The Industry and Higher Education Forum has also been successfully established, designed to ensure that university graduates have the skills and knowledge necessary for a career in Life Sciences. We urge the new Government to continue the work of this Forum. Clinical pharmacology, in vivo sciences and academic pathology have been pinpointed as areas of focus. Other measures described in the OLS Blueprint will also help innovation in the UK: the Patent Box, which will apply a 10 per cent rate of corporation tax on patent income from April 2013, will strengthen incentives for companies to undertake clinical innovation in the UK.
But for the UK to continue to be viewed as a world class location for clinical research, we believe that changes need to be made to the culture and the framework that surrounds such research. To this end, the ABPI made a number of observations and recommendations in response to the recent Academy of Medical Sciences review of regulation and governance in medical research.

ABPI's recommendations for the future
The ABPI's observations and recommendations include the fundamental need for a culture of research to become embedded within the NHS and its supporting clinicians. This culture needs to be championed by Trust CEOs and supported by a communication strategy to bring about positive change in the way that all NHS staff view research and its benefit to patients. There must also be additional resources earmarked for Trusts that engage in research, and a suitably incentivising remuneration scheme for investigators.

It also needs to be quicker and easier for potential sponsors of clinical trials to gain NHS approval to conduct research. All UK trials should be managed by a single entity with responsibility for making the UK the world leader in innovative health research — in the view of the ABPI, this role could be performed by NIHR Clinical Research Networks, with an expanded remit. Better incentives should be offered to commercial sponsors, such as the abolition of overhead costs for phase III trials and the removal of charges for CTA submissions to the regulatory agency, as has been implemented in France.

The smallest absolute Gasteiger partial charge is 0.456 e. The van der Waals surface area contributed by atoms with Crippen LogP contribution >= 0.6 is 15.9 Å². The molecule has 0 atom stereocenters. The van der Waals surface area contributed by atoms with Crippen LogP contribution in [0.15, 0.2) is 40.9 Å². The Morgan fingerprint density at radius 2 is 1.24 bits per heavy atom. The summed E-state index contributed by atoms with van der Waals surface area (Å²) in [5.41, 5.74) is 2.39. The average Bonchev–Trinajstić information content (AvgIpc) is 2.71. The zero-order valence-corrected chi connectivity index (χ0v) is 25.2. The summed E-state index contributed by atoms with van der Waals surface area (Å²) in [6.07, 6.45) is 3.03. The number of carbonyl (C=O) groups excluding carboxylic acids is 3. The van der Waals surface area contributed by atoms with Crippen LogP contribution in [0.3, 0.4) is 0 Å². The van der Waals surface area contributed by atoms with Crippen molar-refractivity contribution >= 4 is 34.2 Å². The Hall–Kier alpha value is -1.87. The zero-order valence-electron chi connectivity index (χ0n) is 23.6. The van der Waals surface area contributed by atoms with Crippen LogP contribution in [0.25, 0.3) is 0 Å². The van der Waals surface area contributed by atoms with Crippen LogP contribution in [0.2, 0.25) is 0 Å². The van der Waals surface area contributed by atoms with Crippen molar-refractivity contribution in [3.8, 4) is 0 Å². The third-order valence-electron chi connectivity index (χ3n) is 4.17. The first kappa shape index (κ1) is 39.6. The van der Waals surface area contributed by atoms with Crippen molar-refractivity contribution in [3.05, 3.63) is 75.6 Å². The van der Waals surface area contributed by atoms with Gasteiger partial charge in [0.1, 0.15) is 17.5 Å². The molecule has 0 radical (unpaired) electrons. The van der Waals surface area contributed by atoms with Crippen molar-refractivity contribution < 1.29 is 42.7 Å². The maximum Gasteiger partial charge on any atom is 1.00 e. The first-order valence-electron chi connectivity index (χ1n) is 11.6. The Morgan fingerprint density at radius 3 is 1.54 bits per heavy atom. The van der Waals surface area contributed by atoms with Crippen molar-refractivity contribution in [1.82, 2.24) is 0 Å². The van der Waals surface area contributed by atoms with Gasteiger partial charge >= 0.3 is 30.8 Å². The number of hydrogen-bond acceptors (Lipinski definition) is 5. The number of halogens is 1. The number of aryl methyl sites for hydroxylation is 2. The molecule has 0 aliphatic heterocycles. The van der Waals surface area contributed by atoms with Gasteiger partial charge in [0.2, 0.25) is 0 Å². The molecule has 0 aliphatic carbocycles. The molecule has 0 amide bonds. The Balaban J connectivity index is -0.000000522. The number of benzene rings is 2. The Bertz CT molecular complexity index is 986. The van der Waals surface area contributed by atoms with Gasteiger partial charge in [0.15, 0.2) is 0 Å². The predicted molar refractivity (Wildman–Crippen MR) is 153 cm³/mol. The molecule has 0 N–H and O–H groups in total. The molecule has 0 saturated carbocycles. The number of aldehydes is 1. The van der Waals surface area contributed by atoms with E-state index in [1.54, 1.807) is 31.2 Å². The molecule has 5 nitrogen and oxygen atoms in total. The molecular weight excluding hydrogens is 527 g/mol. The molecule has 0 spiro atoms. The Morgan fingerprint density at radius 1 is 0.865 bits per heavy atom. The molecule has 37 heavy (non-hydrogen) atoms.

Super Cluster research will be aided by the provision of streamlined sign off procedures, and by the introduction in common practice of a single agreement overseen by a single lead party to reduce the administrative burden.

Where a clinical trial is held across several EU countries, the provision of an optional single EU clinical trial authorisation would remove much complexity and delay from the process, and this should be negotiated within the current review of the EU-CTD (2001/20/EC).

Lastly, with healthcare informatics set to play such a pivotal role in the future of health provision and clinical research, ABPI believes that UK healthcare databases should be co-ordinated under the Health Research Support Service (HRSS). The development of a link between primary and secondary care databases and disease registries would be extremely positive, and the HRSS could be used to identify participants for recruitment to clinical trials. This in itself would revolutionise the conduct of clinical trials.

Everything I have mentioned is intended to help foster a positive environment for experimental medicine and early clinical research here in the UK. We have the talent pool and the aptitude for innovation already, yet it's in the delivery of clinical trials and patients where the UK has fallen down.

That trend can be reversed, and to do so there must be collective and decisive action from the pharmaceutical industry, academic institutions and the health service.

Given such a commitment, the UK will continue to lead the world in clinical innovation.

The Author
Dr Allison Jeynes-Ellis
is medical and innovation director at the Association of the British Pharmaceutical Industry (ABPI).

To comment on this article, email

15th November 2010